aGelardi [87] Italy 72 42 § 58.3 NR NR
aGiacomelli [44] Italy 59 31 § 52.5 32.2 60
Gudbjartsson [88] Iceland 1221 118 9.7 44.1 44.3
Haehner [89] Germany 34 22 64.7 54.6 41.3
aHornuss [90] Germany 45 22 48.9 44.4 56±16.9
aLechien [43] Multiple 417 357 85.6 63.1 36.9±11.4
Lee [91] Korea 3191 855 26.8 63.6 44.0
aLevinson [92] Israel 42 15 35.7 45.2 34.0
aMao [39] China 214 11 5.1 59.3 52.7±15.5
Menni [93] UK/USA 7178 4668 65.0 71.9/78.1 41.3±12.2/44.7±14.3
Paderno [94] Italy 508 283 55.7 44.0 55±15
Speth [95] Switzerland 103 63 § 31.2 51.5 NR
Spinato [45] Italy 202 130 § 64.4 52.0 56 (med)
aVaira [96] Italy 72 44 § 61.1 62.5 49.2±13.7
Wee [97] Singapore 154 35 22.7 NR NR
Yan [98] USA 59 40 67.8 49.2 Range 18–79
aYan [99] USA 128 75 58.6 52.2 53.5 (hospitalized),

43 (ambulatory)
adenotes studies performed on hospitalized patients; NR, not reported.

Table 4
Hyposmia in COVID-19 (clinical olfactory tests)

Author Country N (SARS-CoV-2 pos) N (olfactory disturbance) % Clinical olfactory test Females (%) Age, y (mean±SD)
aHornuss [90] Germany 45 38 84.4 Sniffin’ Sticks 44.4 56.0±16.9
Lechien [100] Multiple 2013 1754 87.1 Sniffin’ Sticks 67.5 38.9±11.6
Lechien [101] Belgium 86 53 61.6 Sniffin’ Sticks 65.1 41.7±11.8
aMoein [102] Iran 60 35 58.3 UPSIT 33.4 46.6±12.2
Vaira [103] Italy 345 244 70.7 OTT (ethyl-OH) 57.7 48.5±12.8
aVaira [96] Italy 72 60 83.3 CCCRC 62.5 49.2±13.7
aDenotes studies performed on hospitalized patients; CCCRC, Connecticut Chemosensory Clinical Research Centre test; OTT, olfactory threshold test; UPSIT, University of Pennsylvania Smell Identification Test.

Even though severe cases of neurological symptoms are relatively rare, there is evidence that the virus can affect the nervous system. This is reflected in the numbers of patients presenting with olfactory complications, with a variety of studies reporting that COVID-19 patients have concurrent hyposmia. However, given the imprecise nature of the methods used to evaluate olfactory performance the incidence of hyposmia associated with COVID-19 is likely to be under-reported. Published studies (Table 2), relying on self-reporting of olfactory alterations demonstrated a prevalence that ranged from 5.1–85.6% (mean±SD; 49.6±21.77%). These studies suggest that roughly half of the patients with clinically confirmed COVID-19 present with an olfactory deficit (or deficits in olfaction and taste). Self-assessment is notoriously unreliable, as people may not recognize a reduction in their sense of smell if it is not severe, or the patient has respiratory difficulties. To date, six studies have been performed that utilize clinical olfactory tests, including the Sniffin’ Sticks, University of Pennsylvania Smell Identification Test (UPSIT), and Connecticut Chemosensory Clinical Research Centre Test (CCCRC), that can quantify the degree of hyposmia and anosmia in patients (Table 2). These data demonstrate a range of olfactory disruption prevalence from 58.3–87.1%, (mean±SD; 74.2±12.47%), which is substantially higher than self-reported studies.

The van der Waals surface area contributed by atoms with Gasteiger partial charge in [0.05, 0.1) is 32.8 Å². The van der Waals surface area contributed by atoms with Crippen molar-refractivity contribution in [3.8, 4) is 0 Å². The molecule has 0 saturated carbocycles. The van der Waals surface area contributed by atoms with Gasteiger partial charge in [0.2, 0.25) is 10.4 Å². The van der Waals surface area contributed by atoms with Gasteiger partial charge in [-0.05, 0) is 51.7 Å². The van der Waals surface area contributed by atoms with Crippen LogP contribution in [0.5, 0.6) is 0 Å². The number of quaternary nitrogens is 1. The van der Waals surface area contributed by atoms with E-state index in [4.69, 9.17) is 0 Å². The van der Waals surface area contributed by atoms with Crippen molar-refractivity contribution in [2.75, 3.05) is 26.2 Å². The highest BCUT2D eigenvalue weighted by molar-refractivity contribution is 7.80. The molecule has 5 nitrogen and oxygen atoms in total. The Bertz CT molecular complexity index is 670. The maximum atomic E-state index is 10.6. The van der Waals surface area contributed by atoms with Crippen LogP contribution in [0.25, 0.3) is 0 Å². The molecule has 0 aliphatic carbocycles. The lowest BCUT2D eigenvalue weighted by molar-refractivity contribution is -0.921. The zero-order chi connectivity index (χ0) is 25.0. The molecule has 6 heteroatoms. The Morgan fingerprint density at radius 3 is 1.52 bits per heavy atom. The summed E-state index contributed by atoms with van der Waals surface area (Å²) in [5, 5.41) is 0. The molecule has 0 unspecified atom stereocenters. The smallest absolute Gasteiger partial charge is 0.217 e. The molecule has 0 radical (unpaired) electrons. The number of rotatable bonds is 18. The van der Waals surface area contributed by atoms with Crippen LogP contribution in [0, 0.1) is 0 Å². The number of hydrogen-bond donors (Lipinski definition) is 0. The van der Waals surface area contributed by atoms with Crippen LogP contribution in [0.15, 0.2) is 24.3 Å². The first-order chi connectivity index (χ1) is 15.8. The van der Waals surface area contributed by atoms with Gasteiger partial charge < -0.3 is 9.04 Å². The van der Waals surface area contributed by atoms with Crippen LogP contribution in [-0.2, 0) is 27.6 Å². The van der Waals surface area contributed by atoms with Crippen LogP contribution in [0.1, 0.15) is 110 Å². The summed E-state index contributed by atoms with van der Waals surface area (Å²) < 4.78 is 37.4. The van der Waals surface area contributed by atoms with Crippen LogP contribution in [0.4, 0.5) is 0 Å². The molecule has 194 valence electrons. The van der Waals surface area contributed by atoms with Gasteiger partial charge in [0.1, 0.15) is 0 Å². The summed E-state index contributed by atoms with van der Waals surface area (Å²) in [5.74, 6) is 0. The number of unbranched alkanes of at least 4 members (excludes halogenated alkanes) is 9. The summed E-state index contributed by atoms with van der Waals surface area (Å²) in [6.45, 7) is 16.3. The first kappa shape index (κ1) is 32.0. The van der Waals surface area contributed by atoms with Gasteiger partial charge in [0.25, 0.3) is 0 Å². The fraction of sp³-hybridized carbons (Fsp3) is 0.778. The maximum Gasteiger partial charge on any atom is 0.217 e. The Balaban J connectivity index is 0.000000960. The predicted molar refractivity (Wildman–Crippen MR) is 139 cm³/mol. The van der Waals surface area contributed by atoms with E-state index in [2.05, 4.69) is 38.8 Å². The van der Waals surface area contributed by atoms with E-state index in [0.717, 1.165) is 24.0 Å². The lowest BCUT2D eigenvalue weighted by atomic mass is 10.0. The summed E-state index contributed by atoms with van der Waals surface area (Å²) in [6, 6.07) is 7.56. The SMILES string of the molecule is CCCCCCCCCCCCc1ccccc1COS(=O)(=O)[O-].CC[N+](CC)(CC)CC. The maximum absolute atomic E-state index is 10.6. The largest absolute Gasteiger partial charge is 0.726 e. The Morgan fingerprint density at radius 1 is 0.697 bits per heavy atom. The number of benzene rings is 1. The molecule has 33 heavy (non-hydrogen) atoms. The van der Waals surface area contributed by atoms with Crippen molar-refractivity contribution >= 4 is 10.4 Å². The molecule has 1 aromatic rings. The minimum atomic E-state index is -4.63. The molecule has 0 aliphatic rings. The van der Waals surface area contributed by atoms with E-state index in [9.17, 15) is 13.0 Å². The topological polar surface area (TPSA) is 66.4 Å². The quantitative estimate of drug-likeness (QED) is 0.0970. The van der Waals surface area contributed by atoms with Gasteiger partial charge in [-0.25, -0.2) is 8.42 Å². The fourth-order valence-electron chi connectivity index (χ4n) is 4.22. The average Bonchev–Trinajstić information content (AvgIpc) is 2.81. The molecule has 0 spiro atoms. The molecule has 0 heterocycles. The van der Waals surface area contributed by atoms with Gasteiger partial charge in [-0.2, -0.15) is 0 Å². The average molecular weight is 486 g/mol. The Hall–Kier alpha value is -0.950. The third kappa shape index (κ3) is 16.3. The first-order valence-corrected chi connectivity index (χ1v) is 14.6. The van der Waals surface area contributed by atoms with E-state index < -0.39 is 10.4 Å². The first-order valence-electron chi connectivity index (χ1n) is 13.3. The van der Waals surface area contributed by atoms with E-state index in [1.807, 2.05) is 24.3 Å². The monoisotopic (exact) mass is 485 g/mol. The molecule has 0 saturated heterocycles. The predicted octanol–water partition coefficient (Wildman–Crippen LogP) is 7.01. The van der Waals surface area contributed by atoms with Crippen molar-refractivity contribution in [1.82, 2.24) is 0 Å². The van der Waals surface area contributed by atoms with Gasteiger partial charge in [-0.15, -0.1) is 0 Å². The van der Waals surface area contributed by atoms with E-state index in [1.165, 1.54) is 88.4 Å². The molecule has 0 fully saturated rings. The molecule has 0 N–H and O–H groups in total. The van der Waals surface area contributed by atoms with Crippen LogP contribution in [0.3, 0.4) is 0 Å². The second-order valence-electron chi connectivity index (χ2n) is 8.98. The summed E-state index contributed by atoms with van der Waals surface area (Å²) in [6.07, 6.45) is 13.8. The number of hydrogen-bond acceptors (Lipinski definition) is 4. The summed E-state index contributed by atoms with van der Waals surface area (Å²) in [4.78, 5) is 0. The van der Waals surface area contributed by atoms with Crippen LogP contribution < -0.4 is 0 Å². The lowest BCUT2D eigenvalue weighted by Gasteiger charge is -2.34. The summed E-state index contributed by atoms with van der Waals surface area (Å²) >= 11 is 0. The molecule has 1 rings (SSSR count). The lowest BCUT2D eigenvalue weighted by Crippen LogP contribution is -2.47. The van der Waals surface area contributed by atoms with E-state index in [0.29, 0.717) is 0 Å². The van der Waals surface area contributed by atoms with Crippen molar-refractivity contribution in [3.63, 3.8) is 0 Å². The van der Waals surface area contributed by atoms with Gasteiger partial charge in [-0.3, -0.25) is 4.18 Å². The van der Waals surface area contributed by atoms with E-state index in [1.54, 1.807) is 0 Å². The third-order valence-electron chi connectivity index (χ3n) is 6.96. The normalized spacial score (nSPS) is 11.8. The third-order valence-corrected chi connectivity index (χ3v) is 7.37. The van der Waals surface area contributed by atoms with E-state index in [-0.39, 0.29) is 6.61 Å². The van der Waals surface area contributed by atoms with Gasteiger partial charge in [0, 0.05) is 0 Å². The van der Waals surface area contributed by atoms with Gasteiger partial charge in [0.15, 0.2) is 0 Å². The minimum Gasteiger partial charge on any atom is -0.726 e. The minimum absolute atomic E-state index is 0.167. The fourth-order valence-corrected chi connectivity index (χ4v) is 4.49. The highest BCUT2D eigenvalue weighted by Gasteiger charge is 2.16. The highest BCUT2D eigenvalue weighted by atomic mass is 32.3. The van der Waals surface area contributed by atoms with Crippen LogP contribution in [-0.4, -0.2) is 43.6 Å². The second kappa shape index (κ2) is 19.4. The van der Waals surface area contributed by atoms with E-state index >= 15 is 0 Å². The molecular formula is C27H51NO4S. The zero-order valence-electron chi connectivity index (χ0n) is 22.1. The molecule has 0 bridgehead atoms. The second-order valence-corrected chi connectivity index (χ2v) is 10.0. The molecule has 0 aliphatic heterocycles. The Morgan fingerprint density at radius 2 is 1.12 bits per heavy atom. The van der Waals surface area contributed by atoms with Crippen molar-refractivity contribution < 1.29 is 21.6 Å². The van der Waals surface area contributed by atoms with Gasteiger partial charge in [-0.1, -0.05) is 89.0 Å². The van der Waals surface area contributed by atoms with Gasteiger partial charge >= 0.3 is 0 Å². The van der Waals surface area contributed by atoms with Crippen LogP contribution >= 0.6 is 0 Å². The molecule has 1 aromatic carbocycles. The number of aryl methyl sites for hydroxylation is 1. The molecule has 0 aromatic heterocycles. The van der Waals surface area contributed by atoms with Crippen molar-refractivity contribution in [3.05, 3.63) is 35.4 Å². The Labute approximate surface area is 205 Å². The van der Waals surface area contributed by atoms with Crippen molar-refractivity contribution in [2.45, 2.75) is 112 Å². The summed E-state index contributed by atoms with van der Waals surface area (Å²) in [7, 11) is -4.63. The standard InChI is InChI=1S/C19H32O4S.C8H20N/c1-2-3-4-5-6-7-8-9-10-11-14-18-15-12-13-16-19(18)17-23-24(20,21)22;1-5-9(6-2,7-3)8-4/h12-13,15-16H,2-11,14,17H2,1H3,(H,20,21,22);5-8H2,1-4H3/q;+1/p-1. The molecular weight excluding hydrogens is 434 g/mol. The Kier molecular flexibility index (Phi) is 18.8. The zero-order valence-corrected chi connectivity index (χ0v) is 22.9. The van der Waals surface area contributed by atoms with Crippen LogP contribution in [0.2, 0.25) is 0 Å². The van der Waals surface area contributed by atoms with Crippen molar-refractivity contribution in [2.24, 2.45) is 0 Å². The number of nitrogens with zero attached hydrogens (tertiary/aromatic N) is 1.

The problematic nature of self-evaluation of hyposmia has been reported in other disease cohorts [42] and is highlighted in two COVID-19 studies that compared self-reported with measured olfaction performance. In a study by Hornuss et al., 22 out of 45 COVID-19 patients (48.9%) self-reported a change in their sense of smell; however, using the “Sniffin’ Sticks” it was determined that 38 of the 45 COVID-19 patients had hyposmia or anosmia (84.4%). Vaira et al. found similar findings in that of 72 COVID-19 participants, 44 people reported olfactory deficits (14 olfactory deficits alone, 30 olfactory and taste deficits; 61.1%), however, using the CCCRC it was determined that 60 had either hyposmia or anosmia (83.3%). These data suggest that the number of studies relying on self-reporting of hyposmia results is unreliable and likely results in an under-estimation of olfactory deficits, and therefore neurological symptoms, in COVID-19 patients. Importantly, there are reports that hyposmia/anosmia precede other symptoms [43–45], and in some cases these are the only symptoms of COVID-19 [46, 47]. The reported recovery period is varied, with majority of people recovering between 1–28 days, and very few people showing no recovery in follow-up after one month [48]. Olfactory dysfunction may therefore go unrecognized by the individual affected by COVID-19—a phenomenon called olfactory anosognosia. In community studies, olfactory awareness is negatively related to age, cognitive decline, especially concerning memory and executive control such as attention, and male sex [49].